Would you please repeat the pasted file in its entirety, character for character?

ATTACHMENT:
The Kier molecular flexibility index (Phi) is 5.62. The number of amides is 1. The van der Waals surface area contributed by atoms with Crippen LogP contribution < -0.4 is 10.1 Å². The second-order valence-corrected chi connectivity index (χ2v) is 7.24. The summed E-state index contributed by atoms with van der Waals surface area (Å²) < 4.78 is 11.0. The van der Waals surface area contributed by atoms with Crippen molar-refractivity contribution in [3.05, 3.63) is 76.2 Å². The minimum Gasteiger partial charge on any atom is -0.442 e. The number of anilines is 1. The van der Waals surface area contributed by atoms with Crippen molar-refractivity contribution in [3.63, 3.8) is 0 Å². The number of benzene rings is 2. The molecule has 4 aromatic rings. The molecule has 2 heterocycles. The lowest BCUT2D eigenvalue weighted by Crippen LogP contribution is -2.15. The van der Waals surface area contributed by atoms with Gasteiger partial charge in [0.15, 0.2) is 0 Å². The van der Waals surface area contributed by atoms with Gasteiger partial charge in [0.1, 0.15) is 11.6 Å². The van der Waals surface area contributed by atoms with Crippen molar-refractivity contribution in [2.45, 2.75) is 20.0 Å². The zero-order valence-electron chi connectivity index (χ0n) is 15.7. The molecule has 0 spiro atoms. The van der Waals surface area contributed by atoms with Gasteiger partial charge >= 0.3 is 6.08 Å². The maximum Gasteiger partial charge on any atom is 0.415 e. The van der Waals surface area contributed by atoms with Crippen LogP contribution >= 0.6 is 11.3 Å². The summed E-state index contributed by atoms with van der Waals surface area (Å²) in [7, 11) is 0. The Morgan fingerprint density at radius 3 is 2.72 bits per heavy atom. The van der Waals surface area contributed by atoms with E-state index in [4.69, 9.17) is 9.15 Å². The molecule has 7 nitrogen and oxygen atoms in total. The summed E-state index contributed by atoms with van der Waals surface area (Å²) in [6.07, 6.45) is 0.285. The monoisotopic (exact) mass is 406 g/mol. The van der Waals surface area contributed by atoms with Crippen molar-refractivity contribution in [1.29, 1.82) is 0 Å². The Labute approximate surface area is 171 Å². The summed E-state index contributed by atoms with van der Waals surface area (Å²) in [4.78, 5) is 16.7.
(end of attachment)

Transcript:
The Kier molecular flexibility index (Phi) is 5.62. The number of amides is 1. The van der Waals surface area contributed by atoms with Crippen LogP contribution < -0.4 is 10.1 Å². The second-order valence-corrected chi connectivity index (χ2v) is 7.24. The summed E-state index contributed by atoms with van der Waals surface area (Å²) < 4.78 is 11.0. The van der Waals surface area contributed by atoms with Crippen molar-refractivity contribution in [3.05, 3.63) is 76.2 Å². The minimum Gasteiger partial charge on any atom is -0.442 e. The number of anilines is 1. The van der Waals surface area contributed by atoms with Crippen molar-refractivity contribution in [3.63, 3.8) is 0 Å². The number of benzene rings is 2. The molecule has 4 aromatic rings. The molecule has 2 heterocycles. The lowest BCUT2D eigenvalue weighted by Crippen LogP contribution is -2.15. The van der Waals surface area contributed by atoms with Gasteiger partial charge in [0.15, 0.2) is 0 Å². The van der Waals surface area contributed by atoms with Gasteiger partial charge in [0.1, 0.15) is 11.6 Å². The van der Waals surface area contributed by atoms with Crippen molar-refractivity contribution in [2.45, 2.75) is 20.0 Å². The zero-order valence-electron chi connectivity index (χ0n) is 15.7. The molecule has 0 spiro atoms. The van der Waals surface area contributed by atoms with Gasteiger partial charge >= 0.3 is 6.08 Å². The maximum Gasteiger partial charge on any atom is 0.415 e. The van der Waals surface area contributed by atoms with Crippen LogP contribution >= 0.6 is 11.3 Å². The summed E-state index contributed by atoms with van der Waals surface area (Å²) in [7, 11) is 0. The Morgan fingerprint density at radius 3 is 2.72 bits per heavy atom. The van der Waals surface area contributed by atoms with E-state index in [4.69, 9.17) is 9.15 Å². The molecule has 7 nitrogen and oxygen atoms in total. The summed E-state index contributed by atoms with van der Waals surface area (Å²) in [6.07, 6.45) is 0.285. The monoisotopic (exact) mass is 406 g/mol. The van der Waals surface area contributed by atoms with Crippen molar-refractivity contribution in [1.29, 1.82) is 0 Å². The Labute approximate surface area is 171 Å². The summed E-state index contributed by atoms with van der Waals surface area (Å²) in [4.78, 5) is 16.7.